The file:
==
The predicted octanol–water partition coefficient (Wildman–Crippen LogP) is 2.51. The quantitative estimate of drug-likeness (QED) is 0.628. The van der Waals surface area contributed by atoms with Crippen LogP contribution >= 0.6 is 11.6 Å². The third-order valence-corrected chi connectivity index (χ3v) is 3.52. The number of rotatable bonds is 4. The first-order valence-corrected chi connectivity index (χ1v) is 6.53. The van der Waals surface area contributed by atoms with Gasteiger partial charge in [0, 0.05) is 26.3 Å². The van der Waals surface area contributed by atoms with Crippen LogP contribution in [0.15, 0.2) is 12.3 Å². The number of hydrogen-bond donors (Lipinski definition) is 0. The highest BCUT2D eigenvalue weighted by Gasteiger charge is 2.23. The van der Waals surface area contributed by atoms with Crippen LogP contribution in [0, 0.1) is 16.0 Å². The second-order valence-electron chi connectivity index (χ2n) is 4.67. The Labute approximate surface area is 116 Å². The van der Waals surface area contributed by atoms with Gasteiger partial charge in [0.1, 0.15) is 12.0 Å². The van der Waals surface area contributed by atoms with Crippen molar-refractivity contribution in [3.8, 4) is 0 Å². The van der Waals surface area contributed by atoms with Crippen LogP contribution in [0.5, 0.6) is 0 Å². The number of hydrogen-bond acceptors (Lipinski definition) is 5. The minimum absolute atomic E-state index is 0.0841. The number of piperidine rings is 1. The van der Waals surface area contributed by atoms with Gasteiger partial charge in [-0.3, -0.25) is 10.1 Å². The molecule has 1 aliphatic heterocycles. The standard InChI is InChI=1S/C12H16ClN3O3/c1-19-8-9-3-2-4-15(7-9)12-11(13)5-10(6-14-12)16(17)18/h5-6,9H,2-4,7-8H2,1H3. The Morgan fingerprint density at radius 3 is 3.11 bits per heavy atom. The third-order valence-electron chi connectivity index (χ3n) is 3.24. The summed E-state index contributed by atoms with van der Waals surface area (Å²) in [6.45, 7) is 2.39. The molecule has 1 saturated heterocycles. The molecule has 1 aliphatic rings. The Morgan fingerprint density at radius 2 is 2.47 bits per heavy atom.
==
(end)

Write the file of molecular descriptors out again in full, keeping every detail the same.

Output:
The predicted octanol–water partition coefficient (Wildman–Crippen LogP) is 2.51. The quantitative estimate of drug-likeness (QED) is 0.628. The van der Waals surface area contributed by atoms with Crippen LogP contribution >= 0.6 is 11.6 Å². The third-order valence-corrected chi connectivity index (χ3v) is 3.52. The number of rotatable bonds is 4. The first-order valence-corrected chi connectivity index (χ1v) is 6.53. The van der Waals surface area contributed by atoms with Gasteiger partial charge in [0, 0.05) is 26.3 Å². The van der Waals surface area contributed by atoms with Crippen LogP contribution in [0.15, 0.2) is 12.3 Å². The number of hydrogen-bond donors (Lipinski definition) is 0. The highest BCUT2D eigenvalue weighted by Gasteiger charge is 2.23. The van der Waals surface area contributed by atoms with Crippen LogP contribution in [0, 0.1) is 16.0 Å². The second-order valence-electron chi connectivity index (χ2n) is 4.67. The Labute approximate surface area is 116 Å². The van der Waals surface area contributed by atoms with Gasteiger partial charge in [0.1, 0.15) is 12.0 Å². The van der Waals surface area contributed by atoms with Crippen molar-refractivity contribution in [3.8, 4) is 0 Å². The van der Waals surface area contributed by atoms with Crippen LogP contribution in [0.5, 0.6) is 0 Å². The number of hydrogen-bond acceptors (Lipinski definition) is 5. The minimum absolute atomic E-state index is 0.0841. The number of piperidine rings is 1. The van der Waals surface area contributed by atoms with Gasteiger partial charge in [-0.3, -0.25) is 10.1 Å². The molecule has 1 aliphatic heterocycles. The standard InChI is InChI=1S/C12H16ClN3O3/c1-19-8-9-3-2-4-15(7-9)12-11(13)5-10(6-14-12)16(17)18/h5-6,9H,2-4,7-8H2,1H3. The Morgan fingerprint density at radius 3 is 3.11 bits per heavy atom. The third-order valence-electron chi connectivity index (χ3n) is 3.24. The summed E-state index contributed by atoms with van der Waals surface area (Å²) in [6.45, 7) is 2.39. The molecule has 1 saturated heterocycles. The molecule has 1 aliphatic rings. The Morgan fingerprint density at radius 2 is 2.47 bits per heavy atom.